Rev. Scott's Letter May 6
Delivered By
Rev. Tom Scott
Delivered On
May 6, 2020
Attached Document
may_6.pdf
Description

 

MAY 6

 

One wonders sometimes about whether there are any consolations in our enforced idleness and imposed isolation. My current daybook author, Edwin Way Teale, whom I have quoted before, would have said yes. In the volume of his daily notes I am reading this year, “The Circle of the Seasons”, 1952 (Dodd/Mead), he wrote for May 4th, a little observation titled, “The Shyness of Nature”.

 

“Nature is shy and noncommittal in a crowd. To learn her secrets, visit her alone or with a single friend, at most. Everything evades you, everything hides, even your thoughts escape you, when you walk in a crowd.”

 

Teale, a justly famous naturalist writer and photographer in his day, who certainly knew the bustle of New York and the demands of his money-making work, did not fail himself in his private life. That is, he went religiously, I don’t think it wrong to say, out on his walks around Milburn Pond, on the south shore of Long Island (now a small nature preserve), and while he restored his soul daily, he recorded what he found. Our great good fortune is that as a trained naturalist and dedicated writer, Teale was also graced with a prodigious vocabulary to describe his minute observations, a ready sociableness with strangers, and the gift of having the right literary quote or reference in mind when he needed it. The note for today includes this, “...yellow-green flowers, like bursts of fireworks, spray out on the sassafras twig ends...where dogwood bracts have been losing their green, day by day, they are now white, now nearing that whipped-cream brilliance of their mid-May glory. Pear blossoms are gone and cherry trees are already beginning to look tarnished and threadbare...the pink-white cumulus clouds of blossoms are beginning to billow up on the apple trees.”

 

His prose is what a friend of mine long ago would have called luscious; if words were fruit his would burst on one’s tongue like pomegranate.

 

The descriptions are so precise that it allows his prose to be rich without cloying, and his enthusiasm is infectious. Makes me want to run outside and SEE something.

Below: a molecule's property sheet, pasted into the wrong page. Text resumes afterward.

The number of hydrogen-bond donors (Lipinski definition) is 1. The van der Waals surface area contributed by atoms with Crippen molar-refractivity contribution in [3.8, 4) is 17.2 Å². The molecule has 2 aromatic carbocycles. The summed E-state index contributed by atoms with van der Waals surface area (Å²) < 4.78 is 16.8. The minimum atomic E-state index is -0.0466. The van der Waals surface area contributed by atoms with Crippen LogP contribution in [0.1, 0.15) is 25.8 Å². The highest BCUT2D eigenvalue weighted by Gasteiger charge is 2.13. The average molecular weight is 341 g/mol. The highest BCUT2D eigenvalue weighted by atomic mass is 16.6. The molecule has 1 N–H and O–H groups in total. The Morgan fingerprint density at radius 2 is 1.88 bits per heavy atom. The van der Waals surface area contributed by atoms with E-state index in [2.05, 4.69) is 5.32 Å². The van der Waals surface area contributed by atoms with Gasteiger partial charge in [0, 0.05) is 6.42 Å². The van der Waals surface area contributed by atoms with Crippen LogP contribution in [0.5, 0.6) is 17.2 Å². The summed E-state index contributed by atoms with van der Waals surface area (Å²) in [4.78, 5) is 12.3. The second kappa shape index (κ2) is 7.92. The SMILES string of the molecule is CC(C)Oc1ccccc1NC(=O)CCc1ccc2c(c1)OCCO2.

Doesn’t this suggest to you that observing is a learned skill, one requiring both cultivation and desire? And isn’t the best way of education a matter of introducing or quickening a desire to appreciate something as thoroughly as possible? We have to learn to look and want to see. To that we must add a mind hungry for vocabulary and the dedicated to crafting similes and metaphors that will sharpen our perceptions and enrich our communication.

 

I can't do justice here, but I would also put our human gift to make music as an utterly authentic and expressive response to the world, and it can produce the most sublime experience of unity with the world and new associations and connections between pieces of creation.

 

We have the Spring season unfolding around us, out of doors and perhaps on our window sills ( Dorothy and I have orchids, to which in my room I add a passel of african violets). There are birds to see—this year we have the fattest robins in creation out behind our house, positively elephantine in their proportions; how they fly is beyond me. You and I have a world to observe, and doing so is calming, affirming, comforting, and helps ground us in the natural processes we participate in by the very fact of our being, and which include the current novel virus.

 

For the virus we’re dealing with is a thing of nature, as much a part of the creation as we are—struggle against it though we rightly do—and holding that firmly in mind keeps us focused on the real situation. One doesn’t rage at a hammer because in the course of driving a nail it may hit a thumb that is unwisely close to the job. That’s silly. It is not an infringement of the thumb’s rights for it to be sensible about a swung hammer. You can’t reasonably make demands of a disease-causing entity, you have to adjust yourself to it because you and it are in the world together—and as far as it is concerned, your unique wonderfulness, and how precious you are in your family and church community, matters not a farthing: you’re a host, food, and an environment to prosper in. All you can do is get out of its path until you can resist its onslaught.

 

The medieval world had a wonderful phrase to describe the concept of our being enmeshed in the processes of the world: “natura naturans”, nature naturing, nature doing what it does. Nature unfolds the glories and joys of Spring, it brings forth entities that will kill us if we are not careful. So rejoice, give thanks, look and see this world of ours, being careful, patient, stout-hearted, and hopeful.

 
  August 2020  
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